18 September 2005

Beautiful Sleep

Antimeta recently mentioned two famous paradoxes, those of Sleeping Beauty and the Unexpected Examination. I'd like to briefly record some thoughts on the former of these — nothing, I'm sure, that hasn't been said already, but more for posterity's sake — a longer post on the latter problem will hopefully be coming soon.

In the classic Sleeping Beauty problem, Beauty, a brilliant mathematician, signs up for an experiment to begin on Sunday at the Stanford Sleep Lab. As part of the informed consent procedures, the experimenter explains the entire proceedings:
Beauty will be put into a drug-induced sleep Sunday night. A fair coin will then be flipped. If it comes down Heads, Beauty will be awoken on Monday, asked a battery of questions, and sent on her merry way. If instead the coin lands Tails, Beauty will be awoken Monday, asked the same batter of questions, and then more drugs will wipe 24 hours from her memory and return her to sleep. She will then be awoken Tuesday, asked the questions, and sent on her merry way. The Sleep Lab room is, of course, blank, with neither calendar nor clock, and the questions are, presumably, administered by computer, so she has know immediate knowledge, upon waking, of the day, etc. The questions: "What is your credence, stated as a number between 0 and 1, that today is Monday? What is your credence that the coin landed Heads?"

I ask about credence because I don't really believe in probabilities. Or rather, the word "probability" has numerous meanings, and is used in ways to suggest a universality that can obscure its dependence on personal knowledge. (I do, incidentally, believe in Quantum Mechanics, but I interpret it a priori as a deterministic regime. Which is to say that God as an omnipotent observer sees, if you will, all the many worlds in the multiverse, and sees the universe evolving deterministically, whereas denizens of slices of that multiverse may "collapse wave functions" by "measuring things", and can experience "uncertainty", "free will", etc. I don't entirely understand how universal such experiences are.)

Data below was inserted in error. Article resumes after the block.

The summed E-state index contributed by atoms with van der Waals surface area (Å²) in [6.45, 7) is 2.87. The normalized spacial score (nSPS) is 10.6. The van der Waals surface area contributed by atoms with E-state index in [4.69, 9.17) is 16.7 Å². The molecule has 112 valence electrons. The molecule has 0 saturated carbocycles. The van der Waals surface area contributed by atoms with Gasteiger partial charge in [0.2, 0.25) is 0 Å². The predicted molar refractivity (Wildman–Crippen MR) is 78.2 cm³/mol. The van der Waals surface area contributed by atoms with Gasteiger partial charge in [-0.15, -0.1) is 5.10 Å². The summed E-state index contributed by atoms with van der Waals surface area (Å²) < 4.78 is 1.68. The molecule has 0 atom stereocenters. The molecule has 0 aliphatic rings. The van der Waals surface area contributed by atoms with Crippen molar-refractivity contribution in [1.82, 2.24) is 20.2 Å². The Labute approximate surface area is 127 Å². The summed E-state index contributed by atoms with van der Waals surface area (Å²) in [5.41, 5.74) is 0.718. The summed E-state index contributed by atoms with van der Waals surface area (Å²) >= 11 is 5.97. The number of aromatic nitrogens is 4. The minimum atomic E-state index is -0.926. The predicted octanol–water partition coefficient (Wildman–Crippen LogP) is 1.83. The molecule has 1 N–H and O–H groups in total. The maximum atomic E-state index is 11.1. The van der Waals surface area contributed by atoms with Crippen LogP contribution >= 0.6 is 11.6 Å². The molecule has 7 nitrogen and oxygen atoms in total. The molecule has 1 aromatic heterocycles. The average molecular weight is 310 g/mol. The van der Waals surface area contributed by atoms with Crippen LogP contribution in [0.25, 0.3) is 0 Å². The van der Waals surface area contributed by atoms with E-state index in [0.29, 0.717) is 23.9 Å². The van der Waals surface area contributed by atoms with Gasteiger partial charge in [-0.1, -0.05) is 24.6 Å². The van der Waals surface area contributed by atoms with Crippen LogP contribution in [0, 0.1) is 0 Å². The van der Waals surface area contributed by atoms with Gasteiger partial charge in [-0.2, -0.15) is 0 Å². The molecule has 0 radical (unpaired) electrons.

What should be my test for credence? I propose the following definition: If I believe a credence p for an event A, then I should be willing to wager a dollar that A is true provided that I make $1/p if I win. (I give up the dollar to play. If A is not true, then I net a dollar loss. If A is true, I net $(-1+1/p).)

Why is this rational behavior? Say that many times in my life I will be faced with a situation exactly like the one I'm in right now, and in each case I'm offered this wager. If my credence in A truly is p, then I mean by this that p of the cases when faced with this issue I'll gain $(-1+1/p) and (1-p) of the time I'll lose $1, so I'll net $p(-1+1/p) + (1-p)(-1) = $0.

So, let's amend our previous situation. Instead of asking Sleeping Beauty those questions, we'll give her a dollar wager: she wins if it's Heads and loses if it's Tails. What odds should she accept? She gets to think about this before going into the experiment (and, presumably, we'll run the experiment every week for many years, so (a) she really does want to win in the long run, and (b) all that matters is the long run, and the situation satisfies the set-up in the previous paragraph).

Well, as the experimenters, we know that half the time we'll flip heads, and half the time we'll flip tails. So each week we expect to receive $1.50 from Beauty, because she pays us a dollar each time we wake her. How much do we expect to give back? Say she accepts a payback amount of $P = 1/p (after she's paid the dollar). We'll give it to her half the time, so we'd better offer her $3 if it was in fact Heads, so that we, and hence she, break even. Similarly, every single week she will be right that it's Monday once, and she might be wrong another time. So we should give her $1.50 each time it's Monday.

Overall, with this set-up and these definitions, Beauty's credences should be 1/3 that it came up Heads, and 2/3 that it's Monday.

That in spite of this argument a case can be made for a credence of 1/2 shows, I say, that the concepts of "credence" and "probability" are nuanced. I've tried to explain, via this example, what I think "credence" should mean: given your sum knowledge, what odds should you accept on a dollar wager (pretending that exactly this situation will arise repeatedly, without dependence on how you act now). I'd like to hear other cogent understandings of the Sleeping Beauty problem, and if there is a reading for terms like "credence" and "probability" that yields the attraction 1/2 answer, please share. I expect that such a reading will weigh more on the "probability" side (our fair coin, for instance, is probably an electron which is measured to have spin in the positive x direction and then immediately thereafter its spin is measured in the y direction, and Beauty understands the question of "was it heads or tails" to be a pure QM problem), but I'm not entirely sure how to make such an interpretation viable.

1 comment:

Jack Naka said...
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